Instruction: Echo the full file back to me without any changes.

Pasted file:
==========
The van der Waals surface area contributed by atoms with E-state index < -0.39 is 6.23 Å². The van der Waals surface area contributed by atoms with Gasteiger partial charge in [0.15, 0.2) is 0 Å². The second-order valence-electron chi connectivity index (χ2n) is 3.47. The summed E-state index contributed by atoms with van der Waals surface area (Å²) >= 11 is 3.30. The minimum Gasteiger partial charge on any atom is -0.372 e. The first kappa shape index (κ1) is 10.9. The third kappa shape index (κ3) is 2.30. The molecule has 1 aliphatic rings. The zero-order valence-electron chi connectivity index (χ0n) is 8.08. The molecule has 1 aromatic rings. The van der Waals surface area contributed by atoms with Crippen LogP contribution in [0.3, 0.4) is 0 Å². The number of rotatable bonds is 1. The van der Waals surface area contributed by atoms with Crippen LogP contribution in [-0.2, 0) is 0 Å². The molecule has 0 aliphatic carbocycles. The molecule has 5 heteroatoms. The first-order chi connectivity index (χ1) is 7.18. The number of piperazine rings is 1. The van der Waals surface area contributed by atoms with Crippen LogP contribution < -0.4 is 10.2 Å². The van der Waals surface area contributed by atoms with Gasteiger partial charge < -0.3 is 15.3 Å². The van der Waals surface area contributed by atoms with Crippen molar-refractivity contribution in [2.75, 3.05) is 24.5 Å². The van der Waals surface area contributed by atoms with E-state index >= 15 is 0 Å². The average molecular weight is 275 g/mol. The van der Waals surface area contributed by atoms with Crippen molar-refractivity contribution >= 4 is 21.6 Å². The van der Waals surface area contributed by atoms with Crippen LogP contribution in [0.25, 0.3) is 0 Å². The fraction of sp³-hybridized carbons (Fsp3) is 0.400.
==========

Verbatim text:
The van der Waals surface area contributed by atoms with E-state index < -0.39 is 6.23 Å². The van der Waals surface area contributed by atoms with Gasteiger partial charge in [0.15, 0.2) is 0 Å². The second-order valence-electron chi connectivity index (χ2n) is 3.47. The summed E-state index contributed by atoms with van der Waals surface area (Å²) >= 11 is 3.30. The minimum Gasteiger partial charge on any atom is -0.372 e. The first kappa shape index (κ1) is 10.9. The third kappa shape index (κ3) is 2.30. The molecule has 1 aliphatic rings. The zero-order valence-electron chi connectivity index (χ0n) is 8.08. The molecule has 1 aromatic rings. The van der Waals surface area contributed by atoms with Crippen LogP contribution in [0.3, 0.4) is 0 Å². The number of rotatable bonds is 1. The van der Waals surface area contributed by atoms with Crippen LogP contribution in [-0.2, 0) is 0 Å². The molecule has 0 aliphatic carbocycles. The molecule has 5 heteroatoms. The first-order chi connectivity index (χ1) is 7.18. The number of piperazine rings is 1. The van der Waals surface area contributed by atoms with Crippen LogP contribution < -0.4 is 10.2 Å². The van der Waals surface area contributed by atoms with Gasteiger partial charge < -0.3 is 15.3 Å². The van der Waals surface area contributed by atoms with Crippen molar-refractivity contribution in [2.75, 3.05) is 24.5 Å². The van der Waals surface area contributed by atoms with E-state index >= 15 is 0 Å². The average molecular weight is 275 g/mol. The van der Waals surface area contributed by atoms with Crippen molar-refractivity contribution >= 4 is 21.6 Å². The van der Waals surface area contributed by atoms with Crippen LogP contribution in [0.25, 0.3) is 0 Å². The fraction of sp³-hybridized carbons (Fsp3) is 0.400.